3D Printing with Nylon (Polyamide) - dummies

3D Printing with Nylon (Polyamide)

By Shaun Bryant

Nylon (polyamide) comes in a raw powder format that is normally white, but it can be dyed, sprayed, or smoothed to pretty much any 3D print of any 3D design. It is also known as white plastic, durable plastic, or strong plastic.

When 3D printing, the laser in the 3D printer melts the nylon powder in layers that are microns thick at exactly 170°C (338°F), thus giving you incredible flexibility in your 3D printing of your design due to this incredible accuracy. This is known as laser sintering.

Laser sintering can sometimes take up to one and a half days on a complex 3D print, and the cooldown period can take up to two days. After that time, you can touch the print, which will often be a large block of the white nylon powder that you have to dig into, to find your 3D print.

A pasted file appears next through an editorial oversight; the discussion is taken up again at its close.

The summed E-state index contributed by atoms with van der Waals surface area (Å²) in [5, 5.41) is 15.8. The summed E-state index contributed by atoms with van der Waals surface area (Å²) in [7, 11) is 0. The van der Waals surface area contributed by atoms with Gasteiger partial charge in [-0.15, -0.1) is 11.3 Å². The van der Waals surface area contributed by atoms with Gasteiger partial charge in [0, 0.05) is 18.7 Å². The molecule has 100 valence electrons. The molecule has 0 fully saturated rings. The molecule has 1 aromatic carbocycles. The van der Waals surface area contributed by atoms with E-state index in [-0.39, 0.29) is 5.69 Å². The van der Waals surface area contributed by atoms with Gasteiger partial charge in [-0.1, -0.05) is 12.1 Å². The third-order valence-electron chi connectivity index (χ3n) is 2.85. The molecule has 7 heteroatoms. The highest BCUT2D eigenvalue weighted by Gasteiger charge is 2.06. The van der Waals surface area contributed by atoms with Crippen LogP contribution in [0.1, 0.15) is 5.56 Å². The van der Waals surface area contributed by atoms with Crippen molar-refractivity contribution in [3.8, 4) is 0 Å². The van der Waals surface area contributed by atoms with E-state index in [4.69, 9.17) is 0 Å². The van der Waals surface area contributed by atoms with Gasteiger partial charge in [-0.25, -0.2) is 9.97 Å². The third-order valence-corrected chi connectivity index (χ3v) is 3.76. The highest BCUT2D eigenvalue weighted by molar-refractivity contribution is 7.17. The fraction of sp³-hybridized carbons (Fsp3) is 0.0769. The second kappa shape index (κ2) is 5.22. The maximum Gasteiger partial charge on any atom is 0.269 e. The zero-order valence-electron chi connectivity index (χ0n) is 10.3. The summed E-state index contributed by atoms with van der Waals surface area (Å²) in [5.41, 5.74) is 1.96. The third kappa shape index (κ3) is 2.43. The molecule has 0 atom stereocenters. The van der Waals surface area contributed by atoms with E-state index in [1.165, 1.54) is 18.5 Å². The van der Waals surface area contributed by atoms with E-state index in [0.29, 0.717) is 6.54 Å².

According to the Tinkercad materials guide, nylon polyamide has a 1 mm minimum wall thickness and is naturally white, but can be colored, if required. It normally 3D prints about 10 layers per 1mm in a 3D printer. As it is made from a powder, it can be used to 3D print alumide, which is polyamide plus aluminum, thus creating a metallic polymer that is strong but flexible. It can be used for interlocking, movable parts, such as a chain, and regular nylon polyamide can be used for simple plastic components, such as phone cases. The guys at Tinkercad created Tinkercad-branded phone cases for promotional purposes, and you can see them in the Tinkercad materials guide, shown here.

The Tinkercad materials guide for nylon (polyamide).